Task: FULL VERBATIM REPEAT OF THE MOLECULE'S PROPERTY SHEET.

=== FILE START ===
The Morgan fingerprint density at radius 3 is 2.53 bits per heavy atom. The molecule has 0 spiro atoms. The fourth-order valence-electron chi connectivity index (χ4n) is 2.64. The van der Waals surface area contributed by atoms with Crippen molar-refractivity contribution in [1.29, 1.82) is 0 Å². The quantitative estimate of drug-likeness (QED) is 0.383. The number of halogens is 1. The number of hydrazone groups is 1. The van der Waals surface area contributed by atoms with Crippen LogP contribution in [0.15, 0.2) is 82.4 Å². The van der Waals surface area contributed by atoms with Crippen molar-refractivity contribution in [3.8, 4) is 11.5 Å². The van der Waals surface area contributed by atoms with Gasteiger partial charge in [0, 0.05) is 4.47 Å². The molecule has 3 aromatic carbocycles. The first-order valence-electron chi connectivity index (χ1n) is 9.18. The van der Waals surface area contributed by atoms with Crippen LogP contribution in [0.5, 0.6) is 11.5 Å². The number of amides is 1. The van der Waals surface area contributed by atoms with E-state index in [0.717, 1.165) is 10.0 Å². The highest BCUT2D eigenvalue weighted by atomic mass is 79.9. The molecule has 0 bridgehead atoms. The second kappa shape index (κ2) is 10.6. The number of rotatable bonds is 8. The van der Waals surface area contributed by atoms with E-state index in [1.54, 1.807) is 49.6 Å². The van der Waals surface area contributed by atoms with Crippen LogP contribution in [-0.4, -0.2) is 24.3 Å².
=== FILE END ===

The Morgan fingerprint density at radius 3 is 2.53 bits per heavy atom. The molecule has 0 spiro atoms. The fourth-order valence-electron chi connectivity index (χ4n) is 2.64. The van der Waals surface area contributed by atoms with Crippen molar-refractivity contribution in [1.29, 1.82) is 0 Å². The quantitative estimate of drug-likeness (QED) is 0.383. The number of halogens is 1. The number of hydrazone groups is 1. The van der Waals surface area contributed by atoms with Crippen LogP contribution in [0.15, 0.2) is 82.4 Å². The van der Waals surface area contributed by atoms with Crippen molar-refractivity contribution in [3.8, 4) is 11.5 Å². The van der Waals surface area contributed by atoms with Gasteiger partial charge in [0, 0.05) is 4.47 Å². The molecule has 3 aromatic carbocycles. The first-order valence-electron chi connectivity index (χ1n) is 9.18. The van der Waals surface area contributed by atoms with Crippen LogP contribution in [0.5, 0.6) is 11.5 Å². The number of amides is 1. The van der Waals surface area contributed by atoms with E-state index in [0.717, 1.165) is 10.0 Å². The highest BCUT2D eigenvalue weighted by atomic mass is 79.9. The molecule has 0 bridgehead atoms. The second kappa shape index (κ2) is 10.6. The number of rotatable bonds is 8. The van der Waals surface area contributed by atoms with E-state index in [1.54, 1.807) is 49.6 Å². The van der Waals surface area contributed by atoms with Crippen LogP contribution in [-0.4, -0.2) is 24.3 Å².